2004 to 2010. The gap between commercial bank deposits and its lending
to SMEs reveals the shift in focus from lending to SMEs to lending to
major investors (customers). One is made to ask, while the banking
sector is said to drive any economy, has Nigerian commercial banks
neglected SMEs, which is vital for the growth and development of the
Nigerian economy? Notwithstanding, it is interesting to note that
community/Microfinance bank (CMFB) lending to SMEs moved in the same
trend with its bank deposit. This implies that as community/microfinance
bank deposits increased, it’s lending to SMEs increased. Regardless of
the direct impact of community/microfinance bank on SMEs, SMEs still cry
for lack of funding and lending to SMEs in Nigeria is still poor. This
is so because their capital, reserve and deposit are very small and
insufficient to meet the needs of small and medium entrepreneurs.
1.3 OBJECTIVES OF STUDY
The primary objective of the study is to examine the effects of bank
recapitalization on small and medium scale enterprises in Nigeria.
Specific objectives of the study are:
- To determine the relationship between Commercial Banks and the performance Small Business Entrepreneurs in Nigeria.
- To determine whether bank recapitalization led to increase in funds for financing SMEs.
- To examine the accessibility of Small and Medium Enterprise Equity Investment Scheme (SMEEIS) funds to SMEs.
1.4 RESEARCH QUESTIONS
In-order to achieve the above stated objectives, the researcher formulated the following research questions:
- What is the relationship between commercial banks and the performance small business entrepreneurs in Nigeria?
- Does bank recapitalization increase funding for SMEs?
- How accessible are Small and Medium Enterprise Equity Investment Schene Funds to SMEs?
1.5 HYPOTHESIS OF THE STUDY
The following hypotheses are formulated in line with the objectives and research questions of the study:
Ho: There is no significant relationship between Commercial bank and the performance of Small Business Owners in Nigeria.
Hi: There is a significant relationship between Commercial banks and the performance of Small Business Owners in Nigeria.
Ho: Bank Re-capitalization has not led to the increase of funds to SMEs
Hi: Bank recapitalization has led to the increase of Funds to SMEs
Ho: Small and Medium Enterprise Equity Investment Scheme funds are not easily assessable to SMEs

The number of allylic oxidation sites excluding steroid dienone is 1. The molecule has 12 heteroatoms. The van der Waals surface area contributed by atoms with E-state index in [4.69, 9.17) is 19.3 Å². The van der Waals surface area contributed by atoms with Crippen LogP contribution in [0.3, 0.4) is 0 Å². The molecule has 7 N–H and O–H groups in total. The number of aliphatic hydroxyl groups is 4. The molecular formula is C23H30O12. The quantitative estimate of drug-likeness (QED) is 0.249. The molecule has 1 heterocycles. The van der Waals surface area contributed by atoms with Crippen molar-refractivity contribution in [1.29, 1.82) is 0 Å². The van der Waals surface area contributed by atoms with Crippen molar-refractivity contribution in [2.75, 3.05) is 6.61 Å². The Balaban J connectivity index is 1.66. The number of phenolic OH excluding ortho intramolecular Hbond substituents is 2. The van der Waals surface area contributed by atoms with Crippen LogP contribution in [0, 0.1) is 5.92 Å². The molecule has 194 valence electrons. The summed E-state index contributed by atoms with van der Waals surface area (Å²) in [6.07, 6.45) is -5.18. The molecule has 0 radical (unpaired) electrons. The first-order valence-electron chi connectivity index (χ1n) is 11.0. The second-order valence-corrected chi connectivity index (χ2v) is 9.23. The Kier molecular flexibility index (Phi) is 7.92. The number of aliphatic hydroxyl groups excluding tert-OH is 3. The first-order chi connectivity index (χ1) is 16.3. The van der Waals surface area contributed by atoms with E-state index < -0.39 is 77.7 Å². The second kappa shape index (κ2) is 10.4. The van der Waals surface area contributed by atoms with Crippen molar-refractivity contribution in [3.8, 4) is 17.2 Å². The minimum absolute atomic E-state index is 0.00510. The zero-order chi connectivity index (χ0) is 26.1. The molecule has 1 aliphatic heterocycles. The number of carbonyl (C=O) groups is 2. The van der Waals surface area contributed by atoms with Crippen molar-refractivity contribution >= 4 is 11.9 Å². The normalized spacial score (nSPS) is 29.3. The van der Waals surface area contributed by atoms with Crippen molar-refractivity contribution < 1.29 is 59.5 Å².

Hi: Small and Medium Enterprise Equity Investment Scheme funds are easily assessable to SMEs
1.6 SIGINIFICANCE OF THE STUDY
Robust economic growth cannot be achieved without putting in place
well focused programmes to reduce poverty through empowering the people
by increasing their access to factors of production, especially credit.
The latent capacity of the poor entrepreneurs would be significantly
enhanced through the provision of microfinance services to enable them
engage in economic activities and be more self-reliant; increase
employment opportunities, enhance household income, and create wealth.
However, the lack of required financial support from the microfinance
banks to Micro Business operators in Lagos state has become a major
concern in Nigeria. Hence, this study shall be relevant to policy makers
in the areas of finding out the impact of micro financing on the small
scale investors. Also, this study shall enhance further research in the
1.7 SCOPE OF THE STUDY
The scope of this research work is the recapitalized commercial banks
and their SME customers in Nigeria. However, due to the fact that there
are many commercial banks with many SME customers, the research is
limited to Mainstreet Bank, Osun branch and some of their SME customers.
1.8 LIMITATIONS OF THE STUDY
Time and financial constraints were the major limitations of the
study. Since the researcher could not afford the cost of reaching out to
more banks, money became a challenge. The researcher was also engaged
in other school activities which also limited the time used for the
1.9 DEFINITION OF TERMS
- Economy: An economy is the total sum of product
and service transactions of value between two agents in a region, be it
individuals, organizations or states. An economy consists of the
economic system, comprising the production, distribution or trade, and
consumption of limited goods and services between two agents, the agents
can be individuals, businesses, organizations, or governments.
- Mergers and Acquisitions: Mergers and acquisitions
(abbreviated M&A) is an aspect of corporate strategy, corporate
finance and management dealing with the buying, selling, dividing and
combining of different companies and similar entities that can help an
enterprise grow rapidly in its sector or location of origin, or a new
field or new location, without creating a subsidiary, other child entity
or using a joint venture.
- Recapitalization: Recapitalization is a sort of a corporate reorganization involving substantial change in a company's capital structure.
- SMEs: Small and Medium Enterprises
- SMEEIS: Small and Medium Enterprise Equity Scheme
- Olaitan, L. 2006. An empirical evaluation of the corporate
strategies of Nigerian companies. Journal of African Business, 2(2),
- Iloh V. C. 2012. The Effect of Bank Consolidation on Small and Medium Scale Enterprises in Nigeria. Lagos: Longman Nigeria Plc.